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Ecological context influences epidemic size and parasite-driven evolution.
The occurrence and magnitude of disease outbreaks can strongly influence host evolution. In particular, when hosts face a resistance-fecundity trade-off, they might evolve increased resistance to infection during larger epidemics but increased susceptibility during smaller ones. We tested this theoretical prediction by using a zooplankton-yeast host-parasite system in which ecological factors determine epidemic size. Lakes with high productivity and low predation pressure had large yeast epidemics; during these outbreaks, hosts became more resistant to infection. However, with low productivity and high predation, epidemics remained small and hosts evolved increased susceptibility. Thus, by modulating disease outbreaks, ecological context (productivity and predation) shaped host evolution during epidemics. Consequently, anthropogenic alteration of productivity and predation might strongly influence both ecological and evolutionary outcomes of disease.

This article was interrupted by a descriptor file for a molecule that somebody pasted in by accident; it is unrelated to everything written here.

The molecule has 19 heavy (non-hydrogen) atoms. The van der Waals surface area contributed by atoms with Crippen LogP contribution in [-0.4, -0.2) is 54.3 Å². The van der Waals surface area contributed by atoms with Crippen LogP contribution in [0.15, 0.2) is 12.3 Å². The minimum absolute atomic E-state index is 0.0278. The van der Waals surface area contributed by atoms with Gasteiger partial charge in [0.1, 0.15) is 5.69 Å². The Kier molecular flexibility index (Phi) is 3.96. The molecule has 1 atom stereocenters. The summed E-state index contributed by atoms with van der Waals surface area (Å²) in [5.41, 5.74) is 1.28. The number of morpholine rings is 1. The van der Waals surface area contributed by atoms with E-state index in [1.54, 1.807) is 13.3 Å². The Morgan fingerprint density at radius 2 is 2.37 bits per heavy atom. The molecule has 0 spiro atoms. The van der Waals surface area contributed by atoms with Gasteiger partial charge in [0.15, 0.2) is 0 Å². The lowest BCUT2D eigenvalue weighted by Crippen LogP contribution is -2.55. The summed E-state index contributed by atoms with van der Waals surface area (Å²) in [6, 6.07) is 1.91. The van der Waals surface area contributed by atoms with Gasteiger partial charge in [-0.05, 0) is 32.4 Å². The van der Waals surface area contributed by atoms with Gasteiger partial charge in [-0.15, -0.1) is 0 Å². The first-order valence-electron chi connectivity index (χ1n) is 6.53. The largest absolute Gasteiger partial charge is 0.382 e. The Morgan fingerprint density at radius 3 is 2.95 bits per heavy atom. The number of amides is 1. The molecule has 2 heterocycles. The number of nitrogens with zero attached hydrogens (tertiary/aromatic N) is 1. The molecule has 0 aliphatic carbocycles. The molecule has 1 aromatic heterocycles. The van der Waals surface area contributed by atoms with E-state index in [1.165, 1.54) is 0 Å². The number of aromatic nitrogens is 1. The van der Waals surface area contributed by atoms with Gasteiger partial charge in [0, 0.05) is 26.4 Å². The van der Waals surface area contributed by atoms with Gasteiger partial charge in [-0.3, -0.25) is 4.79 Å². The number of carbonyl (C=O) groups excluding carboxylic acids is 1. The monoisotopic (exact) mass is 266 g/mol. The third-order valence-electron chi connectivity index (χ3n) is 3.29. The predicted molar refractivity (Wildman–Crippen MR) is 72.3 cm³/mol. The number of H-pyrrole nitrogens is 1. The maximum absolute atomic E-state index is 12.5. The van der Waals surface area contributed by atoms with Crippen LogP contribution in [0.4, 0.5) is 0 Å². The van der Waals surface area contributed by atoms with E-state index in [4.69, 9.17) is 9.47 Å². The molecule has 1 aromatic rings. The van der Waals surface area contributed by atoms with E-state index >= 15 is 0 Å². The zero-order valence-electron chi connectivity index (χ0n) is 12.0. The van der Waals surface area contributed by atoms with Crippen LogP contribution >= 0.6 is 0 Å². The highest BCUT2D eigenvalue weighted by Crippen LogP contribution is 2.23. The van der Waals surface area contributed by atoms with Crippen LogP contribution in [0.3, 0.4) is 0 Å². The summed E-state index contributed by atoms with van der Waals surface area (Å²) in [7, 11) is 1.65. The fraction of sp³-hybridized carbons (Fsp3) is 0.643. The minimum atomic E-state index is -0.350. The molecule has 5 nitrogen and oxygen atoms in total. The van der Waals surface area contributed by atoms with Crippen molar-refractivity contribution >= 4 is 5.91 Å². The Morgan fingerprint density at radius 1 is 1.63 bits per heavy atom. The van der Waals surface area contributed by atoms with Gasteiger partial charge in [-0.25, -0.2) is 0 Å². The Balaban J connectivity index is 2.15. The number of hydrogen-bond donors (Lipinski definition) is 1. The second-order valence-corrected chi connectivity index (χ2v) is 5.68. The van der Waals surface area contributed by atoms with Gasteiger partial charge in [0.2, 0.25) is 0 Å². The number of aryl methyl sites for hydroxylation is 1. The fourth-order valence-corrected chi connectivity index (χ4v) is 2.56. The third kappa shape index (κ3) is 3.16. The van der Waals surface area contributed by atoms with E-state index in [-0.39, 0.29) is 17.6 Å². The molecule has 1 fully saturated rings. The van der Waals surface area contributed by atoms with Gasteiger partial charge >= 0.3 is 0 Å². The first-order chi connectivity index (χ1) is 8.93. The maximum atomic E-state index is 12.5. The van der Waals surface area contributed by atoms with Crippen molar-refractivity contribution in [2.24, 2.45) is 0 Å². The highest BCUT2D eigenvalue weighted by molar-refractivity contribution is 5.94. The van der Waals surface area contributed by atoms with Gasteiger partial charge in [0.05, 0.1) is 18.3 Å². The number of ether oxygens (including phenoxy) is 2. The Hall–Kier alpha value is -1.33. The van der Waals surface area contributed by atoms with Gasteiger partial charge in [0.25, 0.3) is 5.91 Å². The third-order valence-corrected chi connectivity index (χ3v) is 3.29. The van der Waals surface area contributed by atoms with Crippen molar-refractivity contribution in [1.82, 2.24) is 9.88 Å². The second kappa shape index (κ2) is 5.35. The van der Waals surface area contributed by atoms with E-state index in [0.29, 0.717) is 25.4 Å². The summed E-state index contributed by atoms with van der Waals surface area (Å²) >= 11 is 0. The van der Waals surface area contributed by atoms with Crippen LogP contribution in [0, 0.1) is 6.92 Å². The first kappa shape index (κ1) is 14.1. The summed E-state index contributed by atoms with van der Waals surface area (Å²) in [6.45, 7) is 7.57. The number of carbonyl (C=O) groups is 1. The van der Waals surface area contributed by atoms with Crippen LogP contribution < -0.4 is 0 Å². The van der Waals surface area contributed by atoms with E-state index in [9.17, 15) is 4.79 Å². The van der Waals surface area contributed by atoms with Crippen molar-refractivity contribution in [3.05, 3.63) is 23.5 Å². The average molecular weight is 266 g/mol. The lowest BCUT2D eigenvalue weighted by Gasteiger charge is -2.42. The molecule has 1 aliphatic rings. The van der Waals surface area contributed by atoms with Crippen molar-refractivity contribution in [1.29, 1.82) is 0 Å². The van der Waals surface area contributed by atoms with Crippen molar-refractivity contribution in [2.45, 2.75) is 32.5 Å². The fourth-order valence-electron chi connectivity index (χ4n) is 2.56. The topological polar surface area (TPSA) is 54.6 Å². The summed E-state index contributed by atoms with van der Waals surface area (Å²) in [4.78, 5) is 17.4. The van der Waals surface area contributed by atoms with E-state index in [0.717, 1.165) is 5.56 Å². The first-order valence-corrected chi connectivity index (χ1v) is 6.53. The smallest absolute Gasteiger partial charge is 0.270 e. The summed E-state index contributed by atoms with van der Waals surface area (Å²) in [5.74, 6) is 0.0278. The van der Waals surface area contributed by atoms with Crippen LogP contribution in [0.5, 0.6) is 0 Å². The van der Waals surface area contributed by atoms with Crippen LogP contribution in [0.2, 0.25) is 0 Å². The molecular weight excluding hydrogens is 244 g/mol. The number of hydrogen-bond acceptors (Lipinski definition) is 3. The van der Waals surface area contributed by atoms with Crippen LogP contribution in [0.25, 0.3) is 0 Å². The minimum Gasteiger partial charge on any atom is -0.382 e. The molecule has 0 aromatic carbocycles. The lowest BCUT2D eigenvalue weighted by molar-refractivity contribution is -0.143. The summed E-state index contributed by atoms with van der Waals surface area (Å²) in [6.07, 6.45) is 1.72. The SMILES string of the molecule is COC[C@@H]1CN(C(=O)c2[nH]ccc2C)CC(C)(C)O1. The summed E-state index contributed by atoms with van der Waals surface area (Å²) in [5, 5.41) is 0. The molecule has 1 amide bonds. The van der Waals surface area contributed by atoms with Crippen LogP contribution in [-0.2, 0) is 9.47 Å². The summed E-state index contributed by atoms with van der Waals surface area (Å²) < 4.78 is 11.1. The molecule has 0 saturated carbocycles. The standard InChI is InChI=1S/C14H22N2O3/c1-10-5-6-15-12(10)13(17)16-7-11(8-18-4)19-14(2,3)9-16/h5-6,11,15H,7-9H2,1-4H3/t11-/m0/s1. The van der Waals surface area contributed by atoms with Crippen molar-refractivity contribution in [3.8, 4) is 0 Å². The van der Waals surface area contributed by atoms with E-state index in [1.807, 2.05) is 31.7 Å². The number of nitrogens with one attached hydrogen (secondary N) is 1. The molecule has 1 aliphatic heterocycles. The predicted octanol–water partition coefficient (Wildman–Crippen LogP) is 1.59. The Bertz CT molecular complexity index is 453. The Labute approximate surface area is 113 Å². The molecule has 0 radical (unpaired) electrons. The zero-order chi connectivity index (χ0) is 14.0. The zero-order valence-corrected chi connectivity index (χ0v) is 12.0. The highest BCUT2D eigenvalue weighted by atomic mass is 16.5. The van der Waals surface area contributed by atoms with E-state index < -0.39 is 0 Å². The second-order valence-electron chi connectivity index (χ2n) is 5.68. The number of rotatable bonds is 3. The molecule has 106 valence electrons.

Authors, , , , ,
Pub Type(s)Journal Article
Research Support, Non-U.S. Gov't
Research Support, U.S. Gov't, Non-P.H.S.